Raw, Real, And The Universal Language

What makes a place sacred? Spiritual? A few posts ago I mentioned that Cambodia is not considered one of the more spiritual places in the world. On the surface with the corruption, lack of structure, haggling, etc, yes, it doesn’t scream of that which is spiritual and sacred. But I was forced to take a closer look and have found out I was wrong.

As my work with the daycare center was coming to close and as I began my transition out of Phnom Penh, knowing in a few days I will be leaving this country, I have noticed a certain spirit has invaded my heart, the Spirit of Cambodia. It seems to be a strong feeling that has come over me and left me wondering why, as on the surface there is nothing endearing at the first glance of my surroundings.

As I ride on the bus from Phnom Penh to Siem Reap, I am met with the depths of the poverty in the countryside. Gazing out of my window, I find the words to describe this specific love and appreciation I have for this country. One that many people have told me about but didn’t fully comprehend until today.

Cambodia is absolutely raw and real. It is a country to be endured and one where you have to let go of all illusions about yourself and others. There has only been one consistency in my day, that it is me who is creating the reality of each encounter, each situation, each circumstance. Cambodians truly do not know much English and this leaves each conversation almost as a guessing game of “what just happened?” Thus, you leave each encounter hoping that your message was conveyed properly. Or in the instance of making sure you are not getting taken advantage of because you are a Westerner. You really have to play a mental game each day to figure out your truth and reality….you must fully let go as there are always questions arising and left unanswered in a country like Cambodia. You have to rest in who and what you are.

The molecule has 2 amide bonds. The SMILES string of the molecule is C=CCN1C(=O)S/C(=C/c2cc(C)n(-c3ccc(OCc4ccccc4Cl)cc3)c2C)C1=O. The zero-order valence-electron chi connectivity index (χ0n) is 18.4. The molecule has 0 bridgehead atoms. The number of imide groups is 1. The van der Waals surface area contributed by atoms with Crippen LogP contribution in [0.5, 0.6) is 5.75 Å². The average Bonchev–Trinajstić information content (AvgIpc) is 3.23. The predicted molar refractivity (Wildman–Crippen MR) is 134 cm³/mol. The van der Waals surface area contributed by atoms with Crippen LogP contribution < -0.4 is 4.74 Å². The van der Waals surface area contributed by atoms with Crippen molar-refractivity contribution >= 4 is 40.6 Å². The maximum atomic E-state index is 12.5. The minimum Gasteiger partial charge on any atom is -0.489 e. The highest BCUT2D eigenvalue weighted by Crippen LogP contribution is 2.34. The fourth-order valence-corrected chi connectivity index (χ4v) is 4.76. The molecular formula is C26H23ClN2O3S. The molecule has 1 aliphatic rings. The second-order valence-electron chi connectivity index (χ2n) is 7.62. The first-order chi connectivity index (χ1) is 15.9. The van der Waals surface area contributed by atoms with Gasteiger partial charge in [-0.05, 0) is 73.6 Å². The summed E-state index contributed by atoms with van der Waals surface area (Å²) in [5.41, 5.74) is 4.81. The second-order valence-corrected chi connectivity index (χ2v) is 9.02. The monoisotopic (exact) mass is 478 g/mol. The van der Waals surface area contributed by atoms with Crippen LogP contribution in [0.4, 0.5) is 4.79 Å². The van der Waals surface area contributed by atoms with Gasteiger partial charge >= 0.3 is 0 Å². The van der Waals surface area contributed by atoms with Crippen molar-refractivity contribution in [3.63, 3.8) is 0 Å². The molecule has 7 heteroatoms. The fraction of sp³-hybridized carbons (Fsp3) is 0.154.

Yet in this lack of communication comes the real stuff, what The Alchemist calls the Universal Language. Oh how I love this form of communication. Gazing out of my window I partake in this exchange as I have since I arrived, with the smiles and waves from the Cambodian people. Some on their motos, a child waves hello on the street, and an older woman nods from her shanti home in the midst of flooding. In this raw environment of poverty there is a sense of realness in each exchange. There is no communicating of what comes before this encounter or what happens after, it is just 2 people sharing a smile or nod if only for that moment in time.

The beauty of not knowing their language is also being in a position to observe the Universal Language that is shared between the Cambodians. This lets me see the beauty that is present on the faces of these beautiful people. How in their living conditions, they appear to have a fullness, simplicity, and clarity that I strive for as I live my daily life. It comes to them effortlessly, yet through their hardships, they connect to what really matters; love and kindness towards their family and fellow villagers.

After tapping into this Universal Language, I feel the spirituality and sacredness of the land and people of Cambodia. I feel so blessed to not only know the specialness of silence but the significance that comes from that which is raw and real. And with this I continue to grow….

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